Since the 1830s the pace of technical progress has increased considerably, not least due to the development of rail traffic. After the Berlin-Potsdam connection was put into operation as the first line in Prussia in 1838 , there was a steadily growing need for rails and vehicles as well as machines for their production. Beuth viewed precisely this technique with skepticism - he himself was a passionate rider. Around 1840 he was able to determine that his goals had largely been achieved, and the transition from manufacturing to industrial production had succeeded. The high point and conclusion of his work in the Prussian civil service was the successful trade exhibition in Berlin in 1844, a national exhibition of all countries of the German Customs Union , which came into force in 1834. 260,000 visitors saw the presentations by 3,040 exhibitors. State-owned companies also showed remarkable products, but the management position had meanwhile been transferred to private entrepreneurs. The Berlin mechanical engineering institute, founded in 1837 by August Borsig , a former student of the trade institute, showed the 26th locomotive from their production as the highlight of the exhibition. It was called "Beuth". In 1846 Beuth gave up the chairmanship of the trade association. On this occasion, a bronze medal was minted that shows his portrait on the front and the genius of technical development on the back , which allegorically sows metal cubes as the seeds for new machines. Beuth received a gold embossed copy as a farewell.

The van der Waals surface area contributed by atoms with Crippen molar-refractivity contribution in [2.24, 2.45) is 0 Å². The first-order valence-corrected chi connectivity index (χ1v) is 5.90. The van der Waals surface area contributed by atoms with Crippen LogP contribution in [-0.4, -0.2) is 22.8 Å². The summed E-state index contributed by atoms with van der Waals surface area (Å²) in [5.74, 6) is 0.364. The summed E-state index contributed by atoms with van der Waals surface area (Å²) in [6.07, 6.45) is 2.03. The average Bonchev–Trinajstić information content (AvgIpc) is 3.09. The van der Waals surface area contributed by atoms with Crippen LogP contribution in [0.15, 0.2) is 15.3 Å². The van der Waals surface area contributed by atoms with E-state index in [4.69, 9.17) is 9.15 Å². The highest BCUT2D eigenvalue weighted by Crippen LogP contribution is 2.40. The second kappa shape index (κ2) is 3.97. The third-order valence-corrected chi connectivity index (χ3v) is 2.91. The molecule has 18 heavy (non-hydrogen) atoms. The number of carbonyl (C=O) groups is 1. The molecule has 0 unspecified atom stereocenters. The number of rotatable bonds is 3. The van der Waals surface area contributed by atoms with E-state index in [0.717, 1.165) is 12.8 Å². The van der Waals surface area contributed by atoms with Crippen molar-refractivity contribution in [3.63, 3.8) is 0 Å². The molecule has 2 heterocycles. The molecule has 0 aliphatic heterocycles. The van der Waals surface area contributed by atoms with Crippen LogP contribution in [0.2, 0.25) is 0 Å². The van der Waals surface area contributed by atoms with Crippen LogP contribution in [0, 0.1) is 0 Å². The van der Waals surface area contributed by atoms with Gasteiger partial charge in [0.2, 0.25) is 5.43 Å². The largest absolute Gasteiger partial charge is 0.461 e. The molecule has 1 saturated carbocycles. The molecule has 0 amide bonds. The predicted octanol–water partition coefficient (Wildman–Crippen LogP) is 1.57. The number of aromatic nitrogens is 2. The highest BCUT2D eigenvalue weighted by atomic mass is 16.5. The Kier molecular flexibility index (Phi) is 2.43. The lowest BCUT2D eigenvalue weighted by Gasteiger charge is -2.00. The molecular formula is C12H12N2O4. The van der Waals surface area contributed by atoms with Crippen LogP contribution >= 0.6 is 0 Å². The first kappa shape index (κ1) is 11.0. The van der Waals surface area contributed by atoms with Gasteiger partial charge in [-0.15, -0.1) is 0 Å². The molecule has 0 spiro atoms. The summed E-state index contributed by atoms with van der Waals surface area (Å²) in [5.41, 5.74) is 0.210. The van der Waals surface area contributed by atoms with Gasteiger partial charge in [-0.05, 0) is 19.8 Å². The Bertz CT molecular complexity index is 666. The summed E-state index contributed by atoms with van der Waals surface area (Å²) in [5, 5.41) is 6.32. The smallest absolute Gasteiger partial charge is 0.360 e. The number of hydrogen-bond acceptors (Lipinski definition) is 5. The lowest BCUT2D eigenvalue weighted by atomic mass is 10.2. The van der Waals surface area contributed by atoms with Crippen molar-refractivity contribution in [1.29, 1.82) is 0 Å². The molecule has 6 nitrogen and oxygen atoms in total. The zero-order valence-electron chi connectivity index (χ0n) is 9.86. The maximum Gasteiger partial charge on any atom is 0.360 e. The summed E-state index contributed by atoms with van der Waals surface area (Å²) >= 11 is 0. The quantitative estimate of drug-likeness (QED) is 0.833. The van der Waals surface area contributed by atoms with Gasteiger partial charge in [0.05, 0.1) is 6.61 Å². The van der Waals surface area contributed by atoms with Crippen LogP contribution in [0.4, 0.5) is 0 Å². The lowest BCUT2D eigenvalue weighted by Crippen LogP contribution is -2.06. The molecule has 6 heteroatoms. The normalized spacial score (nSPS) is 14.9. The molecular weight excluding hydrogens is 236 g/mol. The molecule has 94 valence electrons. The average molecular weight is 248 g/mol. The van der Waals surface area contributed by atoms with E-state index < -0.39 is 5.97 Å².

Public appreciation and criticism

Sculptures Beuth (left) with W. v. Humboldt in front of the DIN building in Berlin
Postage stamp 1981

Immediately after Beuth's death, the idea arose to acquire his artistic estate "for state accounts and to combine it with the Schinkel Museum," which the king also liked. In the official application to him in October 1853, Minister of Commerce August von der Heydt Beuths emphasized “successful endeavors to introduce art into the trade and to raise it and bring it to perfection by perfecting the taste. In this direction he, hand in hand with his friend Schinkel, who is similar in spirit, has aroused and developed the taste of the young people belonging to the trade in the commercial teaching institutions he set up, by spreading classic models of antiquity and the art of earlier centuries and by appropriating what contemporary art and industry has to offer at home and abroad, it is important to have a broader impact. "